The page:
In April 2002, Science published draft genome sequences for the two major subspecies of cultivated rice, Oryza sativa. The release of the rice genome—the first plant crop to be sequenced—was big news. Rice is a staple crop for more than half of the world’s population, and it was hoped that the availability of the genome sequence might enable scientists to develop more productive rice strains or strains that are more environmentally friendly. Furthermore, the rice genome might provide the key to understanding the genetics of other major cereal crops, all of which have much larger genomes.
But the sequences published in 2002 were only draft genomes, containing many gaps and errors—works-in-progress rather than finished products. Now, a large group of scientists led by the Beijing Institute of Genomics is publishing a much improved, near-complete genome analysis of the indica and japonica subspecies of O. sativa, which are eaten in India and China, and Japan, respectively. Their analysis team, led by Gane Ka-Shu Wong, provides important insights into the evolution of rice.
First of all, the team improved their original whole-genome shotgun sequencing of indica by generating significantly more sequence data, and then they used better methods to assemble these data. In whole-genome shotgun sequencing, the entire genome is chopped into random fragments, each fragment is sequenced, and then powerful computer programs search for overlaps and put all these data in order. It’s like putting a fiendishly difficult jigsaw puzzle together by looking for patches of matching color.
The key to the improvement in the genome sequence analysis is that the researchers have used the combined DNA sequence data from the two subspecies to facilitate the sequence assembly. The result is a nearly 1,000-fold increase in contiguity for the two genome sequences. In other words, while the original draft was very fragmented, in the new version, 97.7% of the genes can be found, in either the indica or the japonica dataset, on one piece of DNA whose position along the chromosomes is well defined.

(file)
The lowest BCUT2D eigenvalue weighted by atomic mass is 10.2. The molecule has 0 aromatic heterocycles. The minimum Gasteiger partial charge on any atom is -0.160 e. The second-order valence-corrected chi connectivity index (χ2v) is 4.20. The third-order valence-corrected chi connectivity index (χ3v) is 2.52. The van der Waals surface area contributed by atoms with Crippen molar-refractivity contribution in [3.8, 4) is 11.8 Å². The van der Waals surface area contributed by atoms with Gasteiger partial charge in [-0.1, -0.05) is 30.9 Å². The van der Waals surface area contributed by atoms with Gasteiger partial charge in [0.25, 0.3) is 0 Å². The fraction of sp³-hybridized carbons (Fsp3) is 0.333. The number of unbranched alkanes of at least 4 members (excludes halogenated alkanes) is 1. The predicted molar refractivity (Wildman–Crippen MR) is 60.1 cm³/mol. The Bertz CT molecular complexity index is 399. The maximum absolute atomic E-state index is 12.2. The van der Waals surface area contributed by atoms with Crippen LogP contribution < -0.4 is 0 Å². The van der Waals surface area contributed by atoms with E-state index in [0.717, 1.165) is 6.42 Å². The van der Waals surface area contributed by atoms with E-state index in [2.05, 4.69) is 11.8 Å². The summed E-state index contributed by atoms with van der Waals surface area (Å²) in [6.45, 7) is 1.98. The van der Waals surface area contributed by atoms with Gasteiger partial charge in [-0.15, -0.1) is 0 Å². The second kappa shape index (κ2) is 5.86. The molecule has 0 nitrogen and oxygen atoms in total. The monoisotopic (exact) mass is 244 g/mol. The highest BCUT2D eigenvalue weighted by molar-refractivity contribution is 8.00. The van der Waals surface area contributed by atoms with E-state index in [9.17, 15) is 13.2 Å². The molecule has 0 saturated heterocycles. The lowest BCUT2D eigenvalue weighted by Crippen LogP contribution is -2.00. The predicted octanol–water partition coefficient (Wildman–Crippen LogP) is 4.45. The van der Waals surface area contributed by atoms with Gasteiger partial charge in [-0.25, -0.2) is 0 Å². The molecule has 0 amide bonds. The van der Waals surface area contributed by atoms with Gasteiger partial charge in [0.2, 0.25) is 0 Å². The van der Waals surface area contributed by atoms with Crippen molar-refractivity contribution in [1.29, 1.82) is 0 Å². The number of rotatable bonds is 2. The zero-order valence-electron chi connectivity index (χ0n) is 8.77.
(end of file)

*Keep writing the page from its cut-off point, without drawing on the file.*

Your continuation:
The researchers have also used their improved genome sequence to investigate the evolutionary history of rice. Central to evolution is the development of new functions through mutation of existing genes. But when mutations occur in functional genes, the result is rarely beneficial, so it is thought that evolution is more likely to proceed first by duplicating existing genes and then experimenting on the “backup” copy of the gene. Wong and colleagues report that there is evidence in the rice DNA sequences for a whole-genome duplication event just before the grasses diverged from other flowering plants, about 55–70 million years ago. This genome duplication may have played a role in the origin of the grasses, which then spread rapidly across the world to provide important sources of food that, among other things, possibly influenced human evolution.
Analysis of the rice genomes also indicates that a small chromosomal segment was duplicated about 21 million years ago and that there is massive ongoing duplication of individual genes. These individual gene duplications provide a continuous source of raw material for gene genesis and very likely contribute to the differences between members of the grass family. Now the challenge is to use the rice sequences as a basis for detailed genetic analyses of additional cereal crops and for the development of improved strains of not only rice, but wheat, maize, and other important food crops.
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